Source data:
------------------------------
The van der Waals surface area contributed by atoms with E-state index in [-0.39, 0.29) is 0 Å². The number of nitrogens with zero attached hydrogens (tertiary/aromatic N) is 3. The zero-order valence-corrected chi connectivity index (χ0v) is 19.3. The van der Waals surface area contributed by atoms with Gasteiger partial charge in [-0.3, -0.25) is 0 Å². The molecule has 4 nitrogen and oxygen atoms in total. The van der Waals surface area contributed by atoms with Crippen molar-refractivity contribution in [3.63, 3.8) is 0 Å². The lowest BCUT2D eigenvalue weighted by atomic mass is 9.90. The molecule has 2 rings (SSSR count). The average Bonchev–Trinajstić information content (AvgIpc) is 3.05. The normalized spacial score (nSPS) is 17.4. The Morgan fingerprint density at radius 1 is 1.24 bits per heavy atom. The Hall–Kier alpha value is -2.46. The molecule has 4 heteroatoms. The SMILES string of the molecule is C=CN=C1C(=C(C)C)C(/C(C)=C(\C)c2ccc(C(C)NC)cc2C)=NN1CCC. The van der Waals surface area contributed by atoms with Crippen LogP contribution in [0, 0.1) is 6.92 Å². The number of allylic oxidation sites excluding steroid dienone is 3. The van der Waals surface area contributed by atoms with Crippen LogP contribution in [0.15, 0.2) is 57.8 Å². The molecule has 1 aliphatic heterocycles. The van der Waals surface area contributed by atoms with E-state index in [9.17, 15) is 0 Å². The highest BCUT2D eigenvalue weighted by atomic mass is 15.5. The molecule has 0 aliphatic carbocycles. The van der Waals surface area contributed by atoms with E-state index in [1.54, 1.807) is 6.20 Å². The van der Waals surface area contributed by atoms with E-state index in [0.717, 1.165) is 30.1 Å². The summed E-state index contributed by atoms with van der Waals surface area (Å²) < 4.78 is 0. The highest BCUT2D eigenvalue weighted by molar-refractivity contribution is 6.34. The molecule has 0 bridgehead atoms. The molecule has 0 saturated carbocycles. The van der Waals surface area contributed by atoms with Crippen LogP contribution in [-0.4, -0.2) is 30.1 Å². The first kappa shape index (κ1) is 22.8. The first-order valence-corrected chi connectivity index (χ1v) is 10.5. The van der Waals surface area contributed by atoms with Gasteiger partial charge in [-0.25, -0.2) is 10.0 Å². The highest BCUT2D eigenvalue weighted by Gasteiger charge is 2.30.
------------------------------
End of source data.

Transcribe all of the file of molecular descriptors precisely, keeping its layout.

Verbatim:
The van der Waals surface area contributed by atoms with E-state index in [-0.39, 0.29) is 0 Å². The number of nitrogens with zero attached hydrogens (tertiary/aromatic N) is 3. The zero-order valence-corrected chi connectivity index (χ0v) is 19.3. The van der Waals surface area contributed by atoms with Gasteiger partial charge in [-0.3, -0.25) is 0 Å². The molecule has 4 nitrogen and oxygen atoms in total. The van der Waals surface area contributed by atoms with Crippen molar-refractivity contribution in [3.63, 3.8) is 0 Å². The lowest BCUT2D eigenvalue weighted by atomic mass is 9.90. The molecule has 2 rings (SSSR count). The average Bonchev–Trinajstić information content (AvgIpc) is 3.05. The normalized spacial score (nSPS) is 17.4. The Morgan fingerprint density at radius 1 is 1.24 bits per heavy atom. The Hall–Kier alpha value is -2.46. The molecule has 4 heteroatoms. The SMILES string of the molecule is C=CN=C1C(=C(C)C)C(/C(C)=C(\C)c2ccc(C(C)NC)cc2C)=NN1CCC. The van der Waals surface area contributed by atoms with Crippen LogP contribution in [0, 0.1) is 6.92 Å². The number of allylic oxidation sites excluding steroid dienone is 3. The van der Waals surface area contributed by atoms with Crippen LogP contribution in [0.15, 0.2) is 57.8 Å². The molecule has 1 aliphatic heterocycles. The van der Waals surface area contributed by atoms with E-state index in [9.17, 15) is 0 Å². The highest BCUT2D eigenvalue weighted by atomic mass is 15.5. The molecule has 0 aliphatic carbocycles. The van der Waals surface area contributed by atoms with E-state index in [1.54, 1.807) is 6.20 Å². The van der Waals surface area contributed by atoms with E-state index in [0.717, 1.165) is 30.1 Å². The summed E-state index contributed by atoms with van der Waals surface area (Å²) < 4.78 is 0. The highest BCUT2D eigenvalue weighted by molar-refractivity contribution is 6.34. The molecule has 0 bridgehead atoms. The molecule has 0 saturated carbocycles. The van der Waals surface area contributed by atoms with Crippen LogP contribution in [-0.4, -0.2) is 30.1 Å². The first kappa shape index (κ1) is 22.8. The first-order valence-corrected chi connectivity index (χ1v) is 10.5. The van der Waals surface area contributed by atoms with Gasteiger partial charge in [-0.25, -0.2) is 10.0 Å². The highest BCUT2D eigenvalue weighted by Gasteiger charge is 2.30.